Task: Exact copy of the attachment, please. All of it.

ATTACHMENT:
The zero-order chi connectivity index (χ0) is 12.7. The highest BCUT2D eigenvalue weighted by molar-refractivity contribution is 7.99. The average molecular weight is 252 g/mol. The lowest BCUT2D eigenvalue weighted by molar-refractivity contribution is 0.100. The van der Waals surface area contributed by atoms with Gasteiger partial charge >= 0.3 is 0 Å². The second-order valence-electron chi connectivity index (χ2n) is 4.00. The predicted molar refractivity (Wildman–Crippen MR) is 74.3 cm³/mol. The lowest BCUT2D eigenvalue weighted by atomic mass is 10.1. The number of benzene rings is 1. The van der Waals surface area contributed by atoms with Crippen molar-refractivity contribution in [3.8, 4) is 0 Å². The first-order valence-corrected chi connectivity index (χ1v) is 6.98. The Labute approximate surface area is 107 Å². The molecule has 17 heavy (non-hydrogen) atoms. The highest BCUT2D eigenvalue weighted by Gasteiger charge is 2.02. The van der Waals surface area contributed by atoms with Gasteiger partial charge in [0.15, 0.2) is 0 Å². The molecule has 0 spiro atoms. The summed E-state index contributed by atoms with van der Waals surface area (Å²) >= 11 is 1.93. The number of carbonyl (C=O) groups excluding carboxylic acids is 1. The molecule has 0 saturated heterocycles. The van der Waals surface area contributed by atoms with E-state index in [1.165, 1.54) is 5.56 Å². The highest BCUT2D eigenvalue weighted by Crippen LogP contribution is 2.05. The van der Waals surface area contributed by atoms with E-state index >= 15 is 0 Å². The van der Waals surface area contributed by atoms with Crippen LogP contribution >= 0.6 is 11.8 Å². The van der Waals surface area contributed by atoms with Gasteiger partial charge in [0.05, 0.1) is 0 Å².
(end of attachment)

The zero-order chi connectivity index (χ0) is 12.7. The highest BCUT2D eigenvalue weighted by molar-refractivity contribution is 7.99. The average molecular weight is 252 g/mol. The lowest BCUT2D eigenvalue weighted by molar-refractivity contribution is 0.100. The van der Waals surface area contributed by atoms with Gasteiger partial charge >= 0.3 is 0 Å². The second-order valence-electron chi connectivity index (χ2n) is 4.00. The predicted molar refractivity (Wildman–Crippen MR) is 74.3 cm³/mol. The lowest BCUT2D eigenvalue weighted by atomic mass is 10.1. The number of benzene rings is 1. The van der Waals surface area contributed by atoms with Crippen molar-refractivity contribution in [3.8, 4) is 0 Å². The first-order valence-corrected chi connectivity index (χ1v) is 6.98. The Labute approximate surface area is 107 Å². The molecule has 17 heavy (non-hydrogen) atoms. The highest BCUT2D eigenvalue weighted by Gasteiger charge is 2.02. The van der Waals surface area contributed by atoms with Gasteiger partial charge in [0.15, 0.2) is 0 Å². The molecule has 0 spiro atoms. The summed E-state index contributed by atoms with van der Waals surface area (Å²) >= 11 is 1.93. The number of carbonyl (C=O) groups excluding carboxylic acids is 1. The molecule has 0 saturated heterocycles. The van der Waals surface area contributed by atoms with E-state index in [1.165, 1.54) is 5.56 Å². The highest BCUT2D eigenvalue weighted by Crippen LogP contribution is 2.05. The van der Waals surface area contributed by atoms with E-state index >= 15 is 0 Å². The van der Waals surface area contributed by atoms with Crippen LogP contribution >= 0.6 is 11.8 Å². The van der Waals surface area contributed by atoms with Gasteiger partial charge in [0.05, 0.1) is 0 Å².